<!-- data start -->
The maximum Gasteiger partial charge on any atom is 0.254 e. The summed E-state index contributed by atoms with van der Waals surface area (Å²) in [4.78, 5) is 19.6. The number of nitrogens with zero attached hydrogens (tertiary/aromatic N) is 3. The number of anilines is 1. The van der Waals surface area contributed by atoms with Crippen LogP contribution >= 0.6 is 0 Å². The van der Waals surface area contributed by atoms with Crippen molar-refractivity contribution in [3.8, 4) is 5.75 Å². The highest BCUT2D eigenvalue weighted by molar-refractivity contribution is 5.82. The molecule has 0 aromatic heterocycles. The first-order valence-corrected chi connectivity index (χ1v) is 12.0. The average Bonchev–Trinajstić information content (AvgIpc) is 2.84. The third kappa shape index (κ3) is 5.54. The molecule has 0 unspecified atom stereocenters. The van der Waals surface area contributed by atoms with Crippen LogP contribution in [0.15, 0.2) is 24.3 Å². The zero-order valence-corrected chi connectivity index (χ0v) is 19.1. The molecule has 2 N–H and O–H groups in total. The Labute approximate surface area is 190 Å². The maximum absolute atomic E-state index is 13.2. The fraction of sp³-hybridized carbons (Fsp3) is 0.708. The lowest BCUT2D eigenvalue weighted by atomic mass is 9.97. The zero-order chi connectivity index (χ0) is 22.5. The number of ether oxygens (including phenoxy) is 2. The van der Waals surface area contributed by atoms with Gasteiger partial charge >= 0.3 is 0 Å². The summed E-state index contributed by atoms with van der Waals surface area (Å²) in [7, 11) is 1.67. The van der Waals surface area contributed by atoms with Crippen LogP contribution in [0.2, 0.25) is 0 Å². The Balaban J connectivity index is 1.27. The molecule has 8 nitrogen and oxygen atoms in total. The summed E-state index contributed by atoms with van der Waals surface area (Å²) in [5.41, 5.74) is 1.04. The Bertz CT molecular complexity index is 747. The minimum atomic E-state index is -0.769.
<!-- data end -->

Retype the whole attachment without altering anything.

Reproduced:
The maximum Gasteiger partial charge on any atom is 0.254 e. The summed E-state index contributed by atoms with van der Waals surface area (Å²) in [4.78, 5) is 19.6. The number of nitrogens with zero attached hydrogens (tertiary/aromatic N) is 3. The number of anilines is 1. The van der Waals surface area contributed by atoms with Crippen LogP contribution >= 0.6 is 0 Å². The van der Waals surface area contributed by atoms with Crippen molar-refractivity contribution in [3.8, 4) is 5.75 Å². The highest BCUT2D eigenvalue weighted by molar-refractivity contribution is 5.82. The molecule has 0 aromatic heterocycles. The first-order valence-corrected chi connectivity index (χ1v) is 12.0. The average Bonchev–Trinajstić information content (AvgIpc) is 2.84. The third kappa shape index (κ3) is 5.54. The molecule has 0 unspecified atom stereocenters. The van der Waals surface area contributed by atoms with Crippen LogP contribution in [0.15, 0.2) is 24.3 Å². The zero-order valence-corrected chi connectivity index (χ0v) is 19.1. The molecule has 2 N–H and O–H groups in total. The Labute approximate surface area is 190 Å². The maximum absolute atomic E-state index is 13.2. The fraction of sp³-hybridized carbons (Fsp3) is 0.708. The lowest BCUT2D eigenvalue weighted by atomic mass is 9.97. The zero-order chi connectivity index (χ0) is 22.5. The number of ether oxygens (including phenoxy) is 2. The van der Waals surface area contributed by atoms with Gasteiger partial charge >= 0.3 is 0 Å². The summed E-state index contributed by atoms with van der Waals surface area (Å²) in [7, 11) is 1.67. The van der Waals surface area contributed by atoms with Crippen LogP contribution in [0.2, 0.25) is 0 Å². The Balaban J connectivity index is 1.27. The molecule has 8 nitrogen and oxygen atoms in total. The summed E-state index contributed by atoms with van der Waals surface area (Å²) in [5.41, 5.74) is 1.04. The Bertz CT molecular complexity index is 747. The minimum atomic E-state index is -0.769.